Category Archives: American Heart Association CPR

Important Guidelines Offered by AHA

AHA or American Heart Association is a non-profit organization in the United States, engaged in promoting proper cardiac care with intent to reduce disability and deaths caused by cardiovascular disease and stroke. AHA is a leading COR education and training organization that help people to understand the significance of healthy lifestyle choice. Some of the dietary and other lifestyle related guidelines offered by Aha include:

American Heart Association

For healthy eating pattern: For healthy eating pattern, AHA suggests that you must consume a variety of fruits, vegetables and grain products (including whole grains). Further, make sure to include fat-free and low fat dairy products in your diet including fish, poultry, legumes and lean meats.

For a healthy body weight: For a healthy body weight, AHA suggests that you must limit your consumption of foods containing high caloric density and low nutritional quality. Also avoid foods with a high content of sugars. Further, maintain a level of physical activity to achieve fitness.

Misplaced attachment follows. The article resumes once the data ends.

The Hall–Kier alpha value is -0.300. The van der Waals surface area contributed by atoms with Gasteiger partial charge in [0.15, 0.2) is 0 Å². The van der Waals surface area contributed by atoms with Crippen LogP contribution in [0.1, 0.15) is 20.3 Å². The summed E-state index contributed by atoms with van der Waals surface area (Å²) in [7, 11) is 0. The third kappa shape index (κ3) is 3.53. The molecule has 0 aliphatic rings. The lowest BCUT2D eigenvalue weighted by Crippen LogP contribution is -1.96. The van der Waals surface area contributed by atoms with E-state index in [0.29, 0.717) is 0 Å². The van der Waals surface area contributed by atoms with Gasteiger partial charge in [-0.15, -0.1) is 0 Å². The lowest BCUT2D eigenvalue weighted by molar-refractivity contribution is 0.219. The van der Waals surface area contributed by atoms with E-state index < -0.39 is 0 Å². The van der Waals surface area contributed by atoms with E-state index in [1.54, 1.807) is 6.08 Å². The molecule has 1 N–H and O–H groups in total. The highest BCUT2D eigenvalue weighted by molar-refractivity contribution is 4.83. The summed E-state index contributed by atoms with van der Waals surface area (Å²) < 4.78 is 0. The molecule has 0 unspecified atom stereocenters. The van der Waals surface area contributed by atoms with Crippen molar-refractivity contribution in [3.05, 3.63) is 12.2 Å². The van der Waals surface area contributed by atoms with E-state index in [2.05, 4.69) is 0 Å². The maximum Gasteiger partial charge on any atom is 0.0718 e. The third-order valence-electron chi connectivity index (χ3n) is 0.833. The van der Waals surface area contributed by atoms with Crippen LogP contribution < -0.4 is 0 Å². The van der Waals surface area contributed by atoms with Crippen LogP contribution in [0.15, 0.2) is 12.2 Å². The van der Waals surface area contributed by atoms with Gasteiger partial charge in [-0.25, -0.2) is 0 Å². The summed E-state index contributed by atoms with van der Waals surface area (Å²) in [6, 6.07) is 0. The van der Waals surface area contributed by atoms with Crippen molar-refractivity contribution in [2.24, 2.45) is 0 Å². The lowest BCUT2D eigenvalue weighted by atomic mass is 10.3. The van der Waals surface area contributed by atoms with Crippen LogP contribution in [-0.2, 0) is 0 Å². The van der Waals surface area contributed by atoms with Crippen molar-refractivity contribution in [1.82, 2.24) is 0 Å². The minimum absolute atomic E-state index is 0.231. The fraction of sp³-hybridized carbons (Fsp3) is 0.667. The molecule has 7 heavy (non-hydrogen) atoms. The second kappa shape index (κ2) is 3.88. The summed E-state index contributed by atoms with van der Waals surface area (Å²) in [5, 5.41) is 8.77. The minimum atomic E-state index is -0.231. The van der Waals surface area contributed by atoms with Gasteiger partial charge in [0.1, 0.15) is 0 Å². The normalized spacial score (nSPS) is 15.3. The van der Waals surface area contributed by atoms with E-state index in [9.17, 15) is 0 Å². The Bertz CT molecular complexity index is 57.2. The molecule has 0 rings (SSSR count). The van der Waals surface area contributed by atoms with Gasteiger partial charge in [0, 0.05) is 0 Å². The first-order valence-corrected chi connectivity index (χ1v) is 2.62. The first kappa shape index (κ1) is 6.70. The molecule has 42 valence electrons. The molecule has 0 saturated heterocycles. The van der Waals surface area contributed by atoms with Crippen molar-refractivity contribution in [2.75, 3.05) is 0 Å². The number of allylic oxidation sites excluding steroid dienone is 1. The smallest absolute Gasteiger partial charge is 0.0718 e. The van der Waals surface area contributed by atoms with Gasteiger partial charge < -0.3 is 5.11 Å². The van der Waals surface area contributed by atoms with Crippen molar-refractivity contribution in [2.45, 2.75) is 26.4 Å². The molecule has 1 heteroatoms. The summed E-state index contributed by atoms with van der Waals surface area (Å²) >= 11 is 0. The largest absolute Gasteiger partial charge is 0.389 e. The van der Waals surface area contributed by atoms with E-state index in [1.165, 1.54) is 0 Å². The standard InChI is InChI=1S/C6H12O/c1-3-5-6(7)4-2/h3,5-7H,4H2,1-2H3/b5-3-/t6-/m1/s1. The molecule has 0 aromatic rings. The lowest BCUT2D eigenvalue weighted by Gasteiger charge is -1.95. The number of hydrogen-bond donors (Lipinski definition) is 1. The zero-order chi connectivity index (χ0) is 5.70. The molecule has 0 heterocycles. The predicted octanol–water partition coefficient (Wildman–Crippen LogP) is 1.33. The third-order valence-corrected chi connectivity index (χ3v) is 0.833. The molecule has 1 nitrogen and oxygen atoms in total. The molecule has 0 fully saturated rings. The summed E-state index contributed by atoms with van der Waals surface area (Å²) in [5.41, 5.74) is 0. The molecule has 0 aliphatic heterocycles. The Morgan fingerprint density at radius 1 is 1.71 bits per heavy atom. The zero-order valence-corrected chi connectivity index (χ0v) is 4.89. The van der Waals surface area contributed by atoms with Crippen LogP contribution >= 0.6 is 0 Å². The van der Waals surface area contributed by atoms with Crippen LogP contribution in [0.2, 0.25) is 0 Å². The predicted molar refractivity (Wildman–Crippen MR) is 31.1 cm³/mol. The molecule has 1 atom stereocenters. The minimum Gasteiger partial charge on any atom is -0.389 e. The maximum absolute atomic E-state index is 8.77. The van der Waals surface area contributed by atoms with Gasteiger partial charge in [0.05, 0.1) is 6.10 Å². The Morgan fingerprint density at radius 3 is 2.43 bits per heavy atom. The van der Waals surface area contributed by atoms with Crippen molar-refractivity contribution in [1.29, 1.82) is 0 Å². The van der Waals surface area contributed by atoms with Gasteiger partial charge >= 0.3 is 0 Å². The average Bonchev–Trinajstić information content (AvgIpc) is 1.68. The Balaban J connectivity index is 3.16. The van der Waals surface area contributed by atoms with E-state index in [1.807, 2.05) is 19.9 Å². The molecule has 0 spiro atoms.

For a perfect blood cholesterol and lipoprotein profile: To get a desirable blood cholesterol and lipoprotein profile, you must restrict the intake of foods with a high content of saturated fatty acids and cholesterol. Instead, you can eat grains and unsaturated fatty acids from vegetables, fish, legumes, and nuts.

American Heart Association’s (AHA’s) BLS Guidelines

The American Heart Association (AHA) is the US’s oldest and largest non-profit voluntary organization which is dedicated to save the lives of Americans by making them aware of the hazards of heart diseases and strokes. The Basic Life Support (BLS) is one of the most important guidelines provided by AHA, which can help your loved ones in case of any emergency.

Founded in 1924 by the group of six cardiologists, this institution has now over 22.5 million volunteers and supporters. AHA is all set on its mission to reduce disability and death from heart diseases and stroke. And, to get it done, they follow the law of sharing knowledge: the institution believes in sharing and delivering reliable information about heart disease and stroke along with the BLS guidelines.